The Battle for Battle Creek Ridge

Trevor Fero

Trail Crew Leader

Battle Creek Ridge


Nez Perce Clearwater National Forest, Moose Creek District

For hitch #5 we were assigned to clear Battle Creek Ridge. Since trail #462 was closer to the Lost Horse side of the wilderness Adam had us enter in through the Twin Lakes Trail head instead of driving down to Elk Summit. This was exciting because it is very rare for us to be entering in through the Bitterroot side of the wilderness! To get to trail #462 we had to clear seven miles down trail #430 and a little over five and a half miles down trail #463. Everything went well until we got to the Cox Creek side of trail #463. The tread became very hard to follow and we lost the trail for about a mile before the junction with trail #462. We later found out that the trail was on the opposite side of Cox Creek contradicting what the map had told us (this section of trail was never cleared). Most of the hitch was spent clearing trail #463 and we never ended up making it to Battle Creek Ridge. On our final day clearing we made it about 3 miles down trail #462 before losing the trail to a large amount of overgrown brush. Time was spent looking for the trail, but we never ended up finding it or the junction with trail #432 (Battle Creek Ridge). We also were never able to find the junction with trail #491.

This section of the Selway is very beautiful but is hard to travel through. I recommend only experienced individuals travel down these trails because it can be very hard to find the trail at times. Route finding may also be required in some sections as well.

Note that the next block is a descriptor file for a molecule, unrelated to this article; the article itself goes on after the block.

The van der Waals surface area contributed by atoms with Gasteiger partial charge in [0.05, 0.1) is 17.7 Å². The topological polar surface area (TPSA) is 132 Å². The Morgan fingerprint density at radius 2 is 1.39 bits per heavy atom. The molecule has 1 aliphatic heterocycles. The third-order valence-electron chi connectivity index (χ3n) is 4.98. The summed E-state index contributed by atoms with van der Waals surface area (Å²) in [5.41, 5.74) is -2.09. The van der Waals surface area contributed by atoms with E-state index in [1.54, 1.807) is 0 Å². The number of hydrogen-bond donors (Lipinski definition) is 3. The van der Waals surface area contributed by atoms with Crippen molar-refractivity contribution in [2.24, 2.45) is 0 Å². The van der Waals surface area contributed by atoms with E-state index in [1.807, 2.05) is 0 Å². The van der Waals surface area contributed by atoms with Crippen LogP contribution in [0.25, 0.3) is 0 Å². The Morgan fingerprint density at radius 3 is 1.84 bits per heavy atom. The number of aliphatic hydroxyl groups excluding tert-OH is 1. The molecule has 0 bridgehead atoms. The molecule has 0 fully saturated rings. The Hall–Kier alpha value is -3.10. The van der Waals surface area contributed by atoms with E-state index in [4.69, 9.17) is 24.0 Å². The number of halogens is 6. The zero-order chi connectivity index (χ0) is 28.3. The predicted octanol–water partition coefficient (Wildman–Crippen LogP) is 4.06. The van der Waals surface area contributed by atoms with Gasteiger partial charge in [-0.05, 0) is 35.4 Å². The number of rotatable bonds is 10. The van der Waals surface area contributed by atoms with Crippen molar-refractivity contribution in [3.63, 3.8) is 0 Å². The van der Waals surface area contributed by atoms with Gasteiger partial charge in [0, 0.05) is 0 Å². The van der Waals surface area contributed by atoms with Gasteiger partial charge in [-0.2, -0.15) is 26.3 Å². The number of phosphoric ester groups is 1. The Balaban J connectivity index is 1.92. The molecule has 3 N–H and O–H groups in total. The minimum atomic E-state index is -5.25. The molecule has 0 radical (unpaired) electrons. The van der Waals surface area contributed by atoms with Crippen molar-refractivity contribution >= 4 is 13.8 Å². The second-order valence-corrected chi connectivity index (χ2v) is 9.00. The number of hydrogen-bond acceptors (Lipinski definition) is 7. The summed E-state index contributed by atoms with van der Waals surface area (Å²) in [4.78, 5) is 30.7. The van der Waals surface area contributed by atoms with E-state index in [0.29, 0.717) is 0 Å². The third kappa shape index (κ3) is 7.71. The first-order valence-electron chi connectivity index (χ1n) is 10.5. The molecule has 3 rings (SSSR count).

Additional notes:

Fires- At the beginning of the hitch we were told that there was a fire around the Elbow Bend area Heading up Monument Creek and East Moose Creek just west of Battle Creek Ridge. This fire was closely monitored and luckily, we didn’t need to be evacuated. Many more small fires started in the area due to the storms that seemed to persist through the entire hitch. The Crab Fire which was also in the area continued to burn from a couple weeks prior.  

Wildlife- A black wolf was spotted twice on trial #430 and #463. Once by James and a day later by myself. The wolf was acting peculiar. Howling strangely during the day and we noticed what looked like wolf diarrhea on the trail. There was a lot of speculation as to what was going on with it, but we decided the it was over our head. All in all, is was very cool seeing a black wolf.

Work Performed: We cut 227 small, 123 medium and 8 large trees from trails #463, #462 and #430. We also brushed 60 feet.